National Geographic is one of the first brands to test Instagram’s “donate” feature, asking readers to support its investigative journalism following its June cover story exploring the wildlife tourism industry.
“The Hidden Cost of Wildlife Tourism” story “shines a light on the commercial-scale exploitation of wildlife and other valued resources, identifies weaknesses in national and international efforts to protect wildlife, and empowers institutions and individuals working to save at-risk species,” Susan Goldberg, National Geographic Magazine editor-in-chief, told Publishers Daily.
National Geographic went behind-the-scenes at a number of wildlife tourism activities in Thailand, Russia, the Amazon and the U.S. to uncover animal abuse. The move is fueled by a generation’s obsession with social media and photo-worthy opportunities, like riding elephants and posing with tigers.
National Geographic used Instagram’s "donate” button in its Instagram Stories to urge readers to support the Wildlife Watch Investigative Journalism, a group of investigative reporters funded by the nonprofit National Geographic Society to report on wildlife crime and exploitation.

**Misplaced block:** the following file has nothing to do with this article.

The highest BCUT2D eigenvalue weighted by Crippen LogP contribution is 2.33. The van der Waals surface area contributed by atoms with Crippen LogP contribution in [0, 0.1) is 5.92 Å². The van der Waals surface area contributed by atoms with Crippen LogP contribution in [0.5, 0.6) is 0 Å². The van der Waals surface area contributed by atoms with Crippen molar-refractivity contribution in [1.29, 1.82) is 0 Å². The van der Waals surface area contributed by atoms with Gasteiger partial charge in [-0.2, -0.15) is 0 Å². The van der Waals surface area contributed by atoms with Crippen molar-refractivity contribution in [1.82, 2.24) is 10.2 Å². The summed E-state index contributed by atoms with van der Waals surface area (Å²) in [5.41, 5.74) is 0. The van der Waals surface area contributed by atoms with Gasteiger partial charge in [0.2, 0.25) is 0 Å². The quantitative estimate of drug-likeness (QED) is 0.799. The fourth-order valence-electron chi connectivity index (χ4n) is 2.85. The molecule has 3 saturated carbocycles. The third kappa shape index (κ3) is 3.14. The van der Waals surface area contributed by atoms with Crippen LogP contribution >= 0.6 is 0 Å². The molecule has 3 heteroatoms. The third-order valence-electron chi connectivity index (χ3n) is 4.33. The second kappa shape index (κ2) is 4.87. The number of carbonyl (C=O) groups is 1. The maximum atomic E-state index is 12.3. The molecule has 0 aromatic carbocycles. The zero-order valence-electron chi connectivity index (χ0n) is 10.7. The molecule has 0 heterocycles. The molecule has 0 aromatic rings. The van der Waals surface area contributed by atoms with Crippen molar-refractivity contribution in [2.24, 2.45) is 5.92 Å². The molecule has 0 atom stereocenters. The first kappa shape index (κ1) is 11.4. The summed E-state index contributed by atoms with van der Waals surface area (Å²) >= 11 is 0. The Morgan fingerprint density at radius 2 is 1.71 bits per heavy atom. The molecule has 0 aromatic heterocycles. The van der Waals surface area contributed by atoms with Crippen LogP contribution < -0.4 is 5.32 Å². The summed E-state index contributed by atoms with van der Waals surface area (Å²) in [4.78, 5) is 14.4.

National Geographic is the most followed brand on Instagram, with over 112 million followers. Goldberg said “early results" show this feature "really resonates" with its audience.
A large number of donations have come in small dollar amounts, “which indicates that audiences far and wide are moved by the reporting and inspired to take action,” she noted.
Instagram and other social platforms are “instrumental in helping us monetize our editorial content with brand partners that can leverage our reach and spread their messages,” Goldberg said.
Instagram launched the feature in early May, and National Geographic saw an opportunity to rally its audience around its reporting.
“We believe people should leave our stories feeling empowered, not helpless, so giving people tips and ideas for how they can make a difference is key,” Goldberg said. She added the Instagram feature was a way to “marry our mission with real-life, easy-to-use action.”
Goldberg foresees using the “donate” button for upcoming magazine stories. “We continue to experiment with social platforms to see what our audience engages with, and it seems this feature really resonates."
In addition, Nat Geo produced a 12-minute documentary featuring the reporters behind the story, National Geographic wildlife crime reporter Natasha Daly and photojournalist Kirsten Luce.
National Geographic also launched its first podcast series this month, called “Overheard at National Geographic.”
Hosted by photo editor Vaughn Wallace, the podcast introduces listeners to the explorers and scientists that are part of National Geographic’s network. Each episode runs under 20 minutes. There will be eight episodes in the first series, released every Tuesday.
The first episode is called “Humpback Whale Song of the Summer” and looks into the “culture” of the Western Pacific humpback whales and how they create their “song of the year.”
Other episodes will cover the art and evolution of children’s ability to lie, and scuba diving in an underwater pyramid in Sudan.